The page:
How to Remove Cracks From Leather

Updated February 21, 2017

Leather items can easily become worn and cracked. Sometimes, this look might be desirable. However, there are some types of leather items that probably look better when they look fresh and new and are completely free of cracks, such as upholstery or car seats. If your leather has suffered from the wear and tear of cracks, professional repair is the best option. But in a pinch, there is a method that you can use to repair the leather cracks yourself and restore the appearance of your leather.

Clean the cracked leather with warm water and a few drops of mild dish detergent. Use this cleaning solution and a scrub brush to clean the leather. Dry with a terry cloth.

Wet a course scrubbing pad with the soap solution and scrub the leather again in tight circular motions. Dry with a terry cloth.

Saturate a paper towel with denatured alcohol and scrub the leather again. Dry it immediately with another paper towel.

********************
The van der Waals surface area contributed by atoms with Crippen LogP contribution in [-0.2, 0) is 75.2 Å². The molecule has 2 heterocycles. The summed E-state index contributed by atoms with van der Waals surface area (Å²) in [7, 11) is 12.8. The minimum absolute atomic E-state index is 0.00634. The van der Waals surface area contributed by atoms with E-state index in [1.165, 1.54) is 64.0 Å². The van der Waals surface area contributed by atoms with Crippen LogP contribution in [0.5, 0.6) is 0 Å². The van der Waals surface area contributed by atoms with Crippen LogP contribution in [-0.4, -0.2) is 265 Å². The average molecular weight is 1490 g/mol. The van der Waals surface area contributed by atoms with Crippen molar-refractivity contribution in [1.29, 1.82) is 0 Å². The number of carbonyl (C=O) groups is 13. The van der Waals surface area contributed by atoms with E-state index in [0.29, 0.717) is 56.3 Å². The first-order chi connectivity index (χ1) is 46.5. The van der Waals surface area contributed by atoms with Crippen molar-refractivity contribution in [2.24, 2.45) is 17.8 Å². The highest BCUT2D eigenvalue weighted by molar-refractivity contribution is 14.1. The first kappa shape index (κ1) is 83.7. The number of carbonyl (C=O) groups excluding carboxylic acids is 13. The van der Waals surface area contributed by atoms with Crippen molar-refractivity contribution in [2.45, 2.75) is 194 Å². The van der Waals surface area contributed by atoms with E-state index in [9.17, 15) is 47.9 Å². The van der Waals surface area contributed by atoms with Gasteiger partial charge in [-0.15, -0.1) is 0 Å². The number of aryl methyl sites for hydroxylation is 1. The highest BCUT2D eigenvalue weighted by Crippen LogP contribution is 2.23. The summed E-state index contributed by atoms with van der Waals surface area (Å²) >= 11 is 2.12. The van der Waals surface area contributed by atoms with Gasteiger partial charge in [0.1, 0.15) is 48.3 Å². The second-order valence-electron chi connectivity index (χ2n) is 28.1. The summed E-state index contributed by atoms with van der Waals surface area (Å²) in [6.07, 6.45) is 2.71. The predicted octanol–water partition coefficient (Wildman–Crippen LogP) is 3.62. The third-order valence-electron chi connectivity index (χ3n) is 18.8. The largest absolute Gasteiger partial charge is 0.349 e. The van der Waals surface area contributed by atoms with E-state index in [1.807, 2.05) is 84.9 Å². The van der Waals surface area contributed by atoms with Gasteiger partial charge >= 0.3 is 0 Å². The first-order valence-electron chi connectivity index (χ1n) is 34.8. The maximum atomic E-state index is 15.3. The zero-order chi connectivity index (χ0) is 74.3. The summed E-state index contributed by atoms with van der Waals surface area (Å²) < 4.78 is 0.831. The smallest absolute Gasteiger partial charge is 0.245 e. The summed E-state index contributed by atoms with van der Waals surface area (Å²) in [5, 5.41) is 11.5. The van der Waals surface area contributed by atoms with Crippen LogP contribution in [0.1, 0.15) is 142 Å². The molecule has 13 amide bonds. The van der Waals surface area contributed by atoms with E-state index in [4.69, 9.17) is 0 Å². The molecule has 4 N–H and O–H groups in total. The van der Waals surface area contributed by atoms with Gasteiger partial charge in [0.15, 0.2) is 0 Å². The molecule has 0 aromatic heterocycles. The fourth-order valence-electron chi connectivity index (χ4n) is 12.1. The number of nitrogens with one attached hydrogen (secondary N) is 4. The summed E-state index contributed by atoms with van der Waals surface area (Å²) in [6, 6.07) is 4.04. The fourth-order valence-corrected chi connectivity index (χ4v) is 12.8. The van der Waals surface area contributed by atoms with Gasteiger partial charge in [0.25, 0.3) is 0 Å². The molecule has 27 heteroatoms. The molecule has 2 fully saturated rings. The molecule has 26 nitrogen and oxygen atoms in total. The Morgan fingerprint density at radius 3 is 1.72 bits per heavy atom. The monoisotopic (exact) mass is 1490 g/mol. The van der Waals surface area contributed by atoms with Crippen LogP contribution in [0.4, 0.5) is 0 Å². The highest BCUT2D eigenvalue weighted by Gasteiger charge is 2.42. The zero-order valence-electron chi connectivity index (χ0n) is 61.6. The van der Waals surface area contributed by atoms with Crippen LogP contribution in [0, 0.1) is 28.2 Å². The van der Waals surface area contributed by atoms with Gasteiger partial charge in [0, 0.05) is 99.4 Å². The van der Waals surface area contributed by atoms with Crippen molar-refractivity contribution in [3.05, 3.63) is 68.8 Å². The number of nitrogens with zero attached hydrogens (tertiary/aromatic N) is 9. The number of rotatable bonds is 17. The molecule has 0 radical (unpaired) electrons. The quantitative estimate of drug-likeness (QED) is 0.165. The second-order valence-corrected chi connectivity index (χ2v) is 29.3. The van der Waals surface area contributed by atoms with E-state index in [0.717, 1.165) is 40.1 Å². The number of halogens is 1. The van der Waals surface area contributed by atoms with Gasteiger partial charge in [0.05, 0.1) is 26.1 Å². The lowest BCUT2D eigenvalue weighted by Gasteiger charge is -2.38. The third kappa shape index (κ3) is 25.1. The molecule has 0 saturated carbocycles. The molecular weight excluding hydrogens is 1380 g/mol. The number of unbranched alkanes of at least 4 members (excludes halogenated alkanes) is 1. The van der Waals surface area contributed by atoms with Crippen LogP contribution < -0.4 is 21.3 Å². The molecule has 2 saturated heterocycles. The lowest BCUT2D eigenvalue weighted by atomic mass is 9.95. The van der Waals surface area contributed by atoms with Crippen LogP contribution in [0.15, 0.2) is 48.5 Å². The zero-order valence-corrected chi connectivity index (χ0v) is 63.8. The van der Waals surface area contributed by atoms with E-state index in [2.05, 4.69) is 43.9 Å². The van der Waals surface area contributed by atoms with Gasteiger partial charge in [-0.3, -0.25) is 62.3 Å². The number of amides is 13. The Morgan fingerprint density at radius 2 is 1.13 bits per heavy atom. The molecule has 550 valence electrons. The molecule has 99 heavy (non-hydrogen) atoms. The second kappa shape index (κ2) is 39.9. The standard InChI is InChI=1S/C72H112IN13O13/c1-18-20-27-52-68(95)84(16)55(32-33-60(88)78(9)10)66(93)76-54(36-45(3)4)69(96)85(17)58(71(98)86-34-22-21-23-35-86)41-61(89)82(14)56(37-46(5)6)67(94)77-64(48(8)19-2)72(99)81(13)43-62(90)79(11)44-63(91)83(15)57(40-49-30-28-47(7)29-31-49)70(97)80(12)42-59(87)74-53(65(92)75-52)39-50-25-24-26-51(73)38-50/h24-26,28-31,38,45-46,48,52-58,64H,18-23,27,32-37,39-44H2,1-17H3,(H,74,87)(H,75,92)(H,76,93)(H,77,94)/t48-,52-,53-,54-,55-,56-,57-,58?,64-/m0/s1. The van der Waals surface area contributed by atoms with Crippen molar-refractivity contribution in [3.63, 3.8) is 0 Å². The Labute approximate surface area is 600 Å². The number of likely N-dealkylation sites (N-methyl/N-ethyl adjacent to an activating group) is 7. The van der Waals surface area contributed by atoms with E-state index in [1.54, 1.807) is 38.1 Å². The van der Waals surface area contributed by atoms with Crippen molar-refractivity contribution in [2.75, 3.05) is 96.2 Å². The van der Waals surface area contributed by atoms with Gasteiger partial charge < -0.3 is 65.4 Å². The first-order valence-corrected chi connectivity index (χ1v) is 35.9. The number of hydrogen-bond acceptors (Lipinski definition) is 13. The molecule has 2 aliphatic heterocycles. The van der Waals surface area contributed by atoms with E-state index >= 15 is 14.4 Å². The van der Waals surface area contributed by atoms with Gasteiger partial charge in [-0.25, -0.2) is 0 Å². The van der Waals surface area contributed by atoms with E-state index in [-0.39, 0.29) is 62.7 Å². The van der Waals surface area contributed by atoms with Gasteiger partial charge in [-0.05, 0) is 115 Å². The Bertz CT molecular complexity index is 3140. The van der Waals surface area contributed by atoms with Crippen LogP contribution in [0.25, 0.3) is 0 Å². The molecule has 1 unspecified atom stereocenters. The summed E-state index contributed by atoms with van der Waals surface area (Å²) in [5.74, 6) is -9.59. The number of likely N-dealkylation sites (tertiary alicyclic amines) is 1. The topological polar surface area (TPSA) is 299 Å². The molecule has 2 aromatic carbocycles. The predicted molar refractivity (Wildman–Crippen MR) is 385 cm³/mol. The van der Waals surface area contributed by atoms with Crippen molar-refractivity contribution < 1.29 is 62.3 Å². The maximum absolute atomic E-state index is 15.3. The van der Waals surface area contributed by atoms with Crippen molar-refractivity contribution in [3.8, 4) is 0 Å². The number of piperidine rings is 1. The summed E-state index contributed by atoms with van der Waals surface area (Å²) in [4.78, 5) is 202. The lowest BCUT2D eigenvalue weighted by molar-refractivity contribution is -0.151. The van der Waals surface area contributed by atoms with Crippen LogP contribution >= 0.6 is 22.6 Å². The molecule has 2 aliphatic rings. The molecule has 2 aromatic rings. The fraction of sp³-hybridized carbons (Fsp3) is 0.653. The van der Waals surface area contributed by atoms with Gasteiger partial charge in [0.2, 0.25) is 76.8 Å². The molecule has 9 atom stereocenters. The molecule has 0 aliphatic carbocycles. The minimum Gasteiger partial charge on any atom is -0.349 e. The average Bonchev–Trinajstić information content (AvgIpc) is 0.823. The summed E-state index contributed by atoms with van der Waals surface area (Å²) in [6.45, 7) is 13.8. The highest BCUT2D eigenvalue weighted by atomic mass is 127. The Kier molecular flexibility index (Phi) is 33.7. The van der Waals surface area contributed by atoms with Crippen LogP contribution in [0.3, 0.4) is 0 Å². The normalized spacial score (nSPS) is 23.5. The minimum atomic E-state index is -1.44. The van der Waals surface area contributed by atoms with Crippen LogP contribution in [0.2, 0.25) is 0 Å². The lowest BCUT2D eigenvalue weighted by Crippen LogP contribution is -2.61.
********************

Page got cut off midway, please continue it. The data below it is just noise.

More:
Dip 240-grit sandpaper in the cleaning solution and scrub the leather yet again. The dye within the leather will lift. Move the dye into the cracks to fill them. Buff with a dry towel periodically and continue scrubbing with wet sandpaper until the cracks look better. Dry with a hairdryer to set.

Cover all areas of the leather that you have not scrubbed with pieces of cardboard or old towels. Then, spray the affected area with leather dye that matches the colour of the leather, keeping the spray about 1 foot away. Use a thin layer of dye. Allow it to dry and add another layer until the colour matches the rest of the leather. Speed up the drying process with the hairdryer.

Dry the leather completely and then add one coat of leather dye to the entire area. This helps blend the colour.

Things You'll Need

  • Water
  • Dish detergent
  • Scrub brush
  • Scrubbing pad
  • Terry cloths
  • Paper towels
  • Denatured alcohol
  • 240-grit sandpaper
  • Hairdryer
  • Leather dye
  • Cardboard or old towels
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About the Author

J. Johnson has been completing freelance writing work since September 2009. Her work includes writing website content and small client projects. Johnson holds a degree in English from North Carolina State University.